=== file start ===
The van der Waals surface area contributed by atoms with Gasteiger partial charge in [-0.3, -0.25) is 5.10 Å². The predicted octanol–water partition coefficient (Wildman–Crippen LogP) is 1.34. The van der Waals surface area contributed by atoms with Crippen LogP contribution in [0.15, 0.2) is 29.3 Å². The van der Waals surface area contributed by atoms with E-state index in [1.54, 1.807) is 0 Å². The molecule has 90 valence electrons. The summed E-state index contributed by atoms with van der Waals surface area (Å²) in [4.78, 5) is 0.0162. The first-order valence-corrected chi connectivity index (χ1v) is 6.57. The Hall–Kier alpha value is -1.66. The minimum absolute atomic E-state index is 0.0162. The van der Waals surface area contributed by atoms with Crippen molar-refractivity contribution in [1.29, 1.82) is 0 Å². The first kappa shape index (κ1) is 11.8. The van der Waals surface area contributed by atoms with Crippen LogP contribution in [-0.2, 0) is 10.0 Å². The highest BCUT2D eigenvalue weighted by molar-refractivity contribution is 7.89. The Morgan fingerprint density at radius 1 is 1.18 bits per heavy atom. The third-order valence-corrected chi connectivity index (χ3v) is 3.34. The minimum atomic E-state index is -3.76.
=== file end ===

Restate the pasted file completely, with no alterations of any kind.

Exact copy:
The van der Waals surface area contributed by atoms with Gasteiger partial charge in [-0.3, -0.25) is 5.10 Å². The predicted octanol–water partition coefficient (Wildman–Crippen LogP) is 1.34. The van der Waals surface area contributed by atoms with Crippen LogP contribution in [0.15, 0.2) is 29.3 Å². The van der Waals surface area contributed by atoms with E-state index in [1.54, 1.807) is 0 Å². The molecule has 90 valence electrons. The summed E-state index contributed by atoms with van der Waals surface area (Å²) in [4.78, 5) is 0.0162. The first-order valence-corrected chi connectivity index (χ1v) is 6.57. The Hall–Kier alpha value is -1.66. The minimum absolute atomic E-state index is 0.0162. The van der Waals surface area contributed by atoms with Crippen molar-refractivity contribution in [1.29, 1.82) is 0 Å². The first kappa shape index (κ1) is 11.8. The van der Waals surface area contributed by atoms with Crippen LogP contribution in [-0.2, 0) is 10.0 Å². The highest BCUT2D eigenvalue weighted by molar-refractivity contribution is 7.89. The Morgan fingerprint density at radius 1 is 1.18 bits per heavy atom. The third-order valence-corrected chi connectivity index (χ3v) is 3.34. The minimum atomic E-state index is -3.76.